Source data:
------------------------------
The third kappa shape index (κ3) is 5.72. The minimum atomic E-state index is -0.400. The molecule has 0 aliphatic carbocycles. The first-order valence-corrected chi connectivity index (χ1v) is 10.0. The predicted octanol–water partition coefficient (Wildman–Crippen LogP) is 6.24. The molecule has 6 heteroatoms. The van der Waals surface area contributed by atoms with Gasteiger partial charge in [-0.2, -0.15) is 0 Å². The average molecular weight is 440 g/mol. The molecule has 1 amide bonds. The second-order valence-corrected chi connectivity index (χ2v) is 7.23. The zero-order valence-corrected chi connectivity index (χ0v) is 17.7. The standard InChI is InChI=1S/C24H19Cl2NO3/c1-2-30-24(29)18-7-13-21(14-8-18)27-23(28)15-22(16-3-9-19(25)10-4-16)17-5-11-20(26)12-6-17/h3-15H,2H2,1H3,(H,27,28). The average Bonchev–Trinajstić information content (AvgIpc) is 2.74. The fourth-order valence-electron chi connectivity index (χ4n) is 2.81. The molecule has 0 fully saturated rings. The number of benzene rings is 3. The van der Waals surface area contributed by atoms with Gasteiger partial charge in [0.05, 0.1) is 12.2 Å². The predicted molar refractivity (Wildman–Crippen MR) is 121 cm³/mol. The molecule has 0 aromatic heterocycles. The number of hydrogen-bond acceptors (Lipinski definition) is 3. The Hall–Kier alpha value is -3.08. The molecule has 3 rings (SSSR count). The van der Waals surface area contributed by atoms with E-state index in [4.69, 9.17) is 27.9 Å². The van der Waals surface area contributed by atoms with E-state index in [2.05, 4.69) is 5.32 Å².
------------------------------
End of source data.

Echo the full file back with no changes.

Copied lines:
The third kappa shape index (κ3) is 5.72. The minimum atomic E-state index is -0.400. The molecule has 0 aliphatic carbocycles. The first-order valence-corrected chi connectivity index (χ1v) is 10.0. The predicted octanol–water partition coefficient (Wildman–Crippen LogP) is 6.24. The molecule has 6 heteroatoms. The van der Waals surface area contributed by atoms with Gasteiger partial charge in [-0.2, -0.15) is 0 Å². The average molecular weight is 440 g/mol. The molecule has 1 amide bonds. The second-order valence-corrected chi connectivity index (χ2v) is 7.23. The zero-order valence-corrected chi connectivity index (χ0v) is 17.7. The standard InChI is InChI=1S/C24H19Cl2NO3/c1-2-30-24(29)18-7-13-21(14-8-18)27-23(28)15-22(16-3-9-19(25)10-4-16)17-5-11-20(26)12-6-17/h3-15H,2H2,1H3,(H,27,28). The average Bonchev–Trinajstić information content (AvgIpc) is 2.74. The fourth-order valence-electron chi connectivity index (χ4n) is 2.81. The molecule has 0 fully saturated rings. The number of benzene rings is 3. The van der Waals surface area contributed by atoms with Gasteiger partial charge in [0.05, 0.1) is 12.2 Å². The predicted molar refractivity (Wildman–Crippen MR) is 121 cm³/mol. The molecule has 0 aromatic heterocycles. The number of hydrogen-bond acceptors (Lipinski definition) is 3. The Hall–Kier alpha value is -3.08. The molecule has 3 rings (SSSR count). The van der Waals surface area contributed by atoms with E-state index in [4.69, 9.17) is 27.9 Å². The van der Waals surface area contributed by atoms with E-state index in [2.05, 4.69) is 5.32 Å².